We continue Black Blossom, the novel that follows The Aphorisms of Kherishdar and The Admonishments of Kherishdar. It is a form of quasi-communal storytelling, as described here. Feel free to ask questions, converse or react as you wish in the comments; the Calligrapher and I are at your disposal, as time permits us both. And don’t fear… your questions are shaping the narrative. Read closely in the future and you may see yourself referred to there.
Black Blossom, Part 81
A Story of Kherishdar as Translated by M.C.A. Hogarth
I rose immediately and went to her, concerned. “Haraa? I thought you would…” And then trailed off. Frowning, I said, “Did he send you away?”
“No,” she said. She stood with her hair parted in front of her shoulders, like a stole; she even folded her arms over the curls so that they remained flat in place on her breast. “No, osulkedi. He did not.” Looking up at me with her burning-ember eyes, she finished in a flat voice, “But I have some pride. If they do not even notice you leaving, then you aren’t really there, are you.”
This took me aback, for fathriked were often installed in rooms as living statues, and while you were aware of them, it was not always the intent that they draw your attention actively. I have heard that the point of such exercises is difficult to explain to aunera, but suffice to say that Haraa’s comment was… not something I would have expected from the mouth of a fathrikedi, and from her eyes she knew it.
“I’m sorry,” she said, softer. “I just… I can’t watch anymore. I can’t… be excluded, when I wasn’t before. They don’t need or want me there. I would rather be useless here, where I never expected to be useful, than useless there, where I used to be… the lord of Qenain’s only fathrikedi, for he needed no other.”
“You are useful here,” I said firmly.
“I doubt I am even welcome here,” she said. “Given my behavior earlier.” She looked past me at Shame. “I am sorry.”
I expected some dissertation on how he understood that her actions had been affected by the extremity of the situation. But instead, he merely inclined his head, and beside me Haraa breathed out so softly I would have missed it had I not been so near her.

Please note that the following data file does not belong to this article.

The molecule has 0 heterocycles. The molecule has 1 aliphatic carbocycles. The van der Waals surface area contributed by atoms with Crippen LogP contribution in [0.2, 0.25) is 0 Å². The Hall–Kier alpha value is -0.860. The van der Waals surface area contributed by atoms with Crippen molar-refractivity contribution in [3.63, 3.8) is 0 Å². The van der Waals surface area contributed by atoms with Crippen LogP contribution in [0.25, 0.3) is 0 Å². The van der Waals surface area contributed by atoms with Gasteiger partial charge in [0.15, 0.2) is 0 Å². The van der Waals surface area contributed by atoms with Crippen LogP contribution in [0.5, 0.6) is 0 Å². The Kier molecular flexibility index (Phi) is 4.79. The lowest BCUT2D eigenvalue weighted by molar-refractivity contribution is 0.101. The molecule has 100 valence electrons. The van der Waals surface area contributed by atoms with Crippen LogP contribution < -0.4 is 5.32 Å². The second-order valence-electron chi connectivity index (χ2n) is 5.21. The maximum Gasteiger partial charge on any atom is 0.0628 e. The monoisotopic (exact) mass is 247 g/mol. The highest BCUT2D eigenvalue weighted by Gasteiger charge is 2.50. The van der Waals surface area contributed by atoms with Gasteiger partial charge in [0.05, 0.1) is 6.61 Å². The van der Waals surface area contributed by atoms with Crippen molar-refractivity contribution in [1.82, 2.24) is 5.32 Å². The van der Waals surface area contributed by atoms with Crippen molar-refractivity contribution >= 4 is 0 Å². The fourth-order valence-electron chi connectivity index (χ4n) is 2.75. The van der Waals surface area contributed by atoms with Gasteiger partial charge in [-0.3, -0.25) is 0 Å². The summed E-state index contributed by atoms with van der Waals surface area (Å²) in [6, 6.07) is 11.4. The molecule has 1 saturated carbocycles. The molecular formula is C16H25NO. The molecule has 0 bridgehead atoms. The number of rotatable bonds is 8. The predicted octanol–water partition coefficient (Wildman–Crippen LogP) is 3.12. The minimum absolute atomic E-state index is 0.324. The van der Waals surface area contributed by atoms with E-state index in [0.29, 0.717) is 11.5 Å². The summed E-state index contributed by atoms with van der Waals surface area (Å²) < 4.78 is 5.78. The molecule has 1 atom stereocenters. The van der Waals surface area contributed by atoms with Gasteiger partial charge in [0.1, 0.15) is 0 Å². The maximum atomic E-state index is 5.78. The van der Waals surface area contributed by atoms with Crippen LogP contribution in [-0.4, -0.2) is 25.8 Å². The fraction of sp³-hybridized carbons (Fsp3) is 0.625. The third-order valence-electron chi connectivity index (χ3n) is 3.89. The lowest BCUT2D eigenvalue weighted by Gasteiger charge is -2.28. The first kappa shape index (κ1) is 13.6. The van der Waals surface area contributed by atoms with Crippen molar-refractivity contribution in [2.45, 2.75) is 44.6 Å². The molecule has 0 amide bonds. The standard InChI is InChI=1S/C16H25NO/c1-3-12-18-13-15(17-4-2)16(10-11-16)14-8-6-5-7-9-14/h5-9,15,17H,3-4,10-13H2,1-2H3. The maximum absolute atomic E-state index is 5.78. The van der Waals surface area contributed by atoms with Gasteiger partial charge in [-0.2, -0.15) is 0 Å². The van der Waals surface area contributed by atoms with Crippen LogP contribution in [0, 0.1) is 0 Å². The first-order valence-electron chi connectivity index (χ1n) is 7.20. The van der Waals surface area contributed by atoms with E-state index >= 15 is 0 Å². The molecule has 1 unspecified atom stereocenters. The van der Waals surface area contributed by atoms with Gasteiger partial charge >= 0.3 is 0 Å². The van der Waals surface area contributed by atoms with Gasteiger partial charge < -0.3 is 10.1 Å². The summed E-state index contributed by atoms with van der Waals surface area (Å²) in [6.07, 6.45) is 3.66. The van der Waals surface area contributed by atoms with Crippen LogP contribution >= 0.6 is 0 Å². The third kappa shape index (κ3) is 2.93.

I closed the door behind her firmly and said, “You are welcome here, and we are glad of your company.”
“He speaks for you?” Haraa asked Shame.
“You don’t belong there anymore,” Shame answered, quiet. And that was both reassurance, and doom, and well we all knew it.
She hung her head again. “I won’t trouble you,” she murmured. “If I can just have the blanket from the massage table.”
Kor met my eyes over her bowed head, and with them asked a question.
Do you have a word for this, aunera? The wordless communication between those who are close? We call it banaj. The verb form is baneje, to speak without speaking; that is a word only used to describe that silent communication when it is exchanged and understood between two people. It is a good sign, a relationship that has trustworthy banaj. I knew implicitly what Kor was asking, and what he was permitting by making the question, so I said to Haraa, “You should sleep in the room, with us.”
She glanced up at me, startled. “Osulkedi?”
“Farren,” I reminded her. “You should not be alone.”
“I…” She began, then stopped. “All right. Yes, please. I’d like that. And thank you.”
“Go prepare,” I said, and she went, too dispirited to argue. Once she had vanished into the bathing chamber, I glanced at Kor. “You don’t mind?”
“No,” he said, beginning to put my materials away.
“Even though she called you impotent?” I said.
He chuckled. “Don’t worry, I don’t hold her words against her.” More seriously. “To do so would be to hold her pain against her. And she is suffering, Farren.” He looked toward the closed door. “More keenly than anyone else in this.”
“Even the lord?” I murmured.
“The lord of Qenain remains the lord of Qenain,” Shame said. “It is his fathrikedi whom his actions have condemned to being rakadhas. His heart is broken, but he has shattered her spirit.”
Put that way, the whole of it raised the fur up my arms. I rubbed them under my thick sleeves as I joined my gaze to his and wondered at the woman behind the door.
“Come,” Kor said, touching my wrist to bring me back from the reverie. “Let’s prepare for bed.”
“I don’t like that Ajan is alone,” I said. “When will he sleep, if no one can relieve him?”
“The same way he did in the Merchant Hall when we first met,” Kor said. “When he tires, and lying across the door with his sword naked under a palm. That is the way, with Guardians… and we will not deprive him of that when everything else is so out-of-place.”
I thought of Ajan’s gift to the lord of Qenain and my feelings about the nuance of it and found it appropriate that Kor had just made the same sort of gift to his lover. Truly they were well-matched. It made me smile, and I had need of one then. “Very well,” I said, and repaired to the bedchamber. Given the day, I was ready.
We didn’t reach the cap but I am posting anyway; enjoy.
As usual, you can vote for us on Top Web Fiction here.
Mirrored from MCAH Online.